Oregon, Pacific Coast state in the northwestern United States; bordered by Washington to the north, Idaho to the east, Nevada and California to the south, and the Pacific Ocean to the west.
Land and climate
Oregon has 6 main land regions. In the west, along the coast, the Cascade Mountains in the north merge into the Klamath Mountains in the south. Just east of the Coast Range lies the narrow Willamette Lowland, the valley of the Willamette River. East of there, the Cascade Mountains run from north to south, dividing western Oregon from the east. This region's snowcapped volcanic peaks are among the highest in North America. The high Columbia Plateau, which occupies most of Oregon east of the Cascades, is the state's chief wheat-growing area. In southeastern Oregon lies the Basin and Range Region, an area of semiarid land. The Columbia River and its tributary, the Willamette, are Oregon's major rivers. There are many waterfalls along the Columbia River Gorge. In the east, the Snake River cuts Hells Canyon, the deepest chasm in North America. Other rivers include the John Day, in the east, and the Deschutes, in central Oregon. Oregon's volcano-formed Crater Lake is the deepest body of water in the U.S. Forests cover nearly half of the state. Western Oregon has a mild, moist climate; eastern Oregon is drier, with cold winters and hot summers. Principal cities are Portland and Eugene.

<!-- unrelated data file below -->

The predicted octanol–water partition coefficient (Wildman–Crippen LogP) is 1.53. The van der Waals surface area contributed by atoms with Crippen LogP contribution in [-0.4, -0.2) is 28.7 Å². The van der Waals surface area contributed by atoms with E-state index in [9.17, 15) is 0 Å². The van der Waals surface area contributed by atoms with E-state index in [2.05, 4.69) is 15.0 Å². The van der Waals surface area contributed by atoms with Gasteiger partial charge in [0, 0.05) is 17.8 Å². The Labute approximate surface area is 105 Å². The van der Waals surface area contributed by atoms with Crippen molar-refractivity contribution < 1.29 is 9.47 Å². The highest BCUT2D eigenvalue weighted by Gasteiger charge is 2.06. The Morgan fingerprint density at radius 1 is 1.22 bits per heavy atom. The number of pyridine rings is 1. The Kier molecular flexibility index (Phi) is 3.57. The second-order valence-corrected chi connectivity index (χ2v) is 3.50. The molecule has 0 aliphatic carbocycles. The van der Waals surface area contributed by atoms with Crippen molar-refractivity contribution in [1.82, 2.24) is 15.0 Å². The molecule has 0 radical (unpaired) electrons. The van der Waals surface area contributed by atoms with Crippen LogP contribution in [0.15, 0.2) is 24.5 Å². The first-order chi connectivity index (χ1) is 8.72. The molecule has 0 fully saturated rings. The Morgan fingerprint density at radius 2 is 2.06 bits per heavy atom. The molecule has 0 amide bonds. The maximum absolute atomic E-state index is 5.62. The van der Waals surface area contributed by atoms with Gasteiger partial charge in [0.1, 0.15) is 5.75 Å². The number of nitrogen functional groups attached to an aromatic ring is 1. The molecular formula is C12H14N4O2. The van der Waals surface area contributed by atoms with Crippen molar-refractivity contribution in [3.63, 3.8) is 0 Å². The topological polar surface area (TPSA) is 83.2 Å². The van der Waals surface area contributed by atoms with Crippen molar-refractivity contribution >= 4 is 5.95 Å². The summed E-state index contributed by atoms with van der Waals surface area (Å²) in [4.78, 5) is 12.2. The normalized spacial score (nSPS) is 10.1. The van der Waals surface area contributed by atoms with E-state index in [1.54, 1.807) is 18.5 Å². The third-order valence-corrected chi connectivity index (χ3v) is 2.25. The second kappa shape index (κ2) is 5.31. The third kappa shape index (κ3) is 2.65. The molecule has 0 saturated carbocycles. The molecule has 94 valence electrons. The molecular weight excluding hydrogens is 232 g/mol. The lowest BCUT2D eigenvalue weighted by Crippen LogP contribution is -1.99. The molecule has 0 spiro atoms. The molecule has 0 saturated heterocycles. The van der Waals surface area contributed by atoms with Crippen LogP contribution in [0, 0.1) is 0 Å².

Manufacturing is Oregon's leading economic activity. Chief manufactured goods are lumber and wood products, processed foods, scientific instruments, machinery, paper products, printed materials, primary metals, and fabricated metal products. Wholesale and retail trade is also important. Agriculture and mining are less important to the economy. Agriculture is led by timber. Chief crops are wheat, greenhouse and nursery products, and vegetables; chief livestock products are beef cattle and milk. Sand and gravel are the chief mining products.
Oregon's constitution was adopted in 1857. The governor serves a 4-year term. The state's legislature, called the Legislative Assembly, consists of 30 senators serving 4-year terms and 60 representatives serving 2-year terms. In the U.S. Congress, Oregon is represented by 2 senators and 5 representatives.
Many Native American peoples were living in the area when Spanish sailors first sighted Oregon's coast in the 1500s. American Captain Robert Gray sailed into the Columbia River (named for his ship) in 1792. The Lewis and Clark expedition explored Oregon in 1805–6. In the early 1800s, U.S. and British fur traders competed in the region; in 1843, thousands of American settlers began arriving via the Oregon Trail. In 1846, the United States and Britain agreed on a boundary dividing “the Oregon Country” that stretched from Russian Alaska to Spanish California. (The U.S. portion was present-day Washington and Oregon.) Oregon became the 33rd state in 1859. In 1880–90, after a series of Indian rebellions was quelled, white settlement boomed. During the Great Depression of the 1930s, the U.S. government built Bonneville Dam, which provided hydroelectric power for new industries developed during World War II. New uses for wood and paper products, plus new methods of planting and timber conservation, improved lumber-related industries in the 1960s. In the 1980s, nationwide economic problems strained those industries, but growth of the computer and other industries helped to stabilize Oregon's economy.